I’m currently watching the Winter Olympics and it’s reminded me that I’m fairly obsessed with ice. Ice is fascinating, especially the structures and patterns it naturally creates – see below, from a froze-toes morning on Rannoch Moor in the Highlands of Scotland at the beginning of winter. Landscape photography – particularly going out in the dark and waiting with tripod as the sun comes up – is my way of finding peace and breathing space; these photos are from a week of landscapes on a photographers’ course in November. Thanks to trip leader Garry Brannigan, the travelling-in-the-dark part of each day is taken care of, and he knows his way around which locations will work best with any given set of weather conditions. Our party stayed at the Bridge of Orchy hotel, a brilliant base which really feels like the last outpost of civilisation for a while, as the road starts to climb up to Rannoch Moor and Glencoe beyond. Sticking to just the local area of Glencoe, Glen Etive and Glen Orchy, you’d be amazed at the variety of landscape opportunities from the huge mountainous views down to woodland, waterfalls and lichen.
Let me begin with a very unusual sunrise on a frozen Rannoch Moor – unusual in that, this forsaken, boggy, wild place is rarely without an icy wind ripping through. We all made the most of a very beautifully still morning to capture some of the colours and details; I was lying on my front with a macro lens eventually, because I was so taken with the ice patterns…
This was the view over Loch Ba once the sun had risen.
We headed over to Eas Urchaidh falls in Glen Orchy after breakfast. The rocks out to this view are slippery and treacherous, but for one brief moment the sun lit the hills and made the picture below. Further along the river, a group of kayakers took on a white water section as low winter sunshine warmed the glen.
A grey day of drizzle does wonders, funnily enough, for woodland details and vibrant colours springing to life. There’s always something to be noticed, even when the rain sets in.
Loch Tulla was a short drive beyond the hotel, and we visited at a time when the loch was a perfect mirror for the trees at its edges.
This weather is exactly what I’d hoped for – heartbreakingly beautiful, relentless drizzle and low hanging Scotch mist. It’s what I had in my head, and the image below is one of my favourites. The view is of Stob a’Ghlais Choire across the River Coupall.
We spent some time exploring the area along this forest track beyond Glencoe village (the picture above looking towards Bidean nam Bian), and I found a world in miniature amongst abandoned quarry stones – tiny pines finding a place to grow; metallic colours in the stone given a new vibrancy in the soaking; little lichens finding a home on the rough-sawn end of a trunk.
Another morning at Loch Ba, arriving in the dark and waiting for the light to arrive, resulted in a completely different feel to the first time we’d visited. There’s a world beneath your feet as you tread across the Rannoch Moor wilderness – tiny spongy mosses and lichens hidden beneath the tough winter grasses and dormant heathery twigs.
The distinct cone of Buchaille Etive Mor is recognisable to many. These little falls are a mecca for photographers, enough to warrant the nickname of Tripod Falls!… It was a grey, wet day with a lot of wiping raindrops off the filters, and nothing at all happening in the sky, so this image seemed to suit a monochrome treatment.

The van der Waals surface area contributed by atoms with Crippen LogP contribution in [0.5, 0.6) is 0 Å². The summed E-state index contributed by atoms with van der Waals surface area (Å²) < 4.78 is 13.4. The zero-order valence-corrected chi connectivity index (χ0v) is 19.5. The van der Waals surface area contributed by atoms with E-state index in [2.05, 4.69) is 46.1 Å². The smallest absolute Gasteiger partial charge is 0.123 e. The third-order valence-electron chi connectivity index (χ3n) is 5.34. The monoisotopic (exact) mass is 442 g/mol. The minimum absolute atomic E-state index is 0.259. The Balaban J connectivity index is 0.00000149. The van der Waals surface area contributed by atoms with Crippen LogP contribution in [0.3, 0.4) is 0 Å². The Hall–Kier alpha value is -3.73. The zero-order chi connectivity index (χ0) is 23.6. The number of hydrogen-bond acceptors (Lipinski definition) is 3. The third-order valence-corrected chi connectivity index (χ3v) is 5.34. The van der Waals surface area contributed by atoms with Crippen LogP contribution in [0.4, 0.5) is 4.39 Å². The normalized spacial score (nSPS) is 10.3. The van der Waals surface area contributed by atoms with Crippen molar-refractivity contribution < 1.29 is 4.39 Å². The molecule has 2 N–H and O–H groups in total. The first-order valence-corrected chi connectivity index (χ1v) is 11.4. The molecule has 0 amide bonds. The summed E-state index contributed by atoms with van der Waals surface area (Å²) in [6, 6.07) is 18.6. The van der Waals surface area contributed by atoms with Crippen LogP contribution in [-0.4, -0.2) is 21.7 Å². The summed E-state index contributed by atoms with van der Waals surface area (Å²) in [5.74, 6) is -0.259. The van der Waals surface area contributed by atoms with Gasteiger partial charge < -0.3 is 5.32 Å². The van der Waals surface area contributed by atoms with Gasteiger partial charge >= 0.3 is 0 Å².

Another chilly morning before dawn and as we drove up the high road towards Rannoch Moor, we were met with more snow than we’d been treated to before. The terrain to get down to Lochan na h-Achlaise is tricky going, with lots of boggy areas to negotiate, but it was worth the walk to capture the view towards Black Mount with the hint of a gentlest pink in the sky.
Below is the Bridge of Orchy hotel and the snow gates which signal the start of the climb to the moor – the road had to be closed shortly after we’d stayed, and has been several times since over the winter.
We were treated to beautiful sunlight on this different and well-known angle of Buachaille Etive Mòr, the gatekeeper to Glen Coe proper, with the famous Three Sisters beyond. It really is a breathtaking mountain.
Our final sunset was back on Rannoch Moor waiting for colours that didn’t come – but there was a large snow cloud approaching, and once I’d captured the row of defiant silver birches guarding the river edge, it was time for our group to make a hasty retreat!
The morning of departure gave me this view from my hotel room; the bridge that gives the village its name, with a sugar-coating of snow that made for a memorable journey driving south, while Spotify chose to shuffle Big Country singing “…but I can live and breathe and see the sun in wintertime” in my car – classic.
Before I finish the post, I have to tell you about my fantastic hotel bases – on the way up, a stop at Tebay Services Hotel that I can’t recommend highly enough! Right on the M6 but completely peaceful, superbly designed with contributions from local craftspeople, and an excellent farm breakfast.
Check out the beautiful touches in my Tebay hotel room!
And this cabin-style room at the Bridge of Orchy Hotel, looking out to the hills, river and bridge, was a wonderfully comfortable base for the week. Plus, the restaurant meals are SO good! I hope to be back some day. Big thanks to Garry for his guidance and excellent advice in leading the trip, and also to my fellow adventurers Ingrid, Richard, Iain and Howard for being such fun company!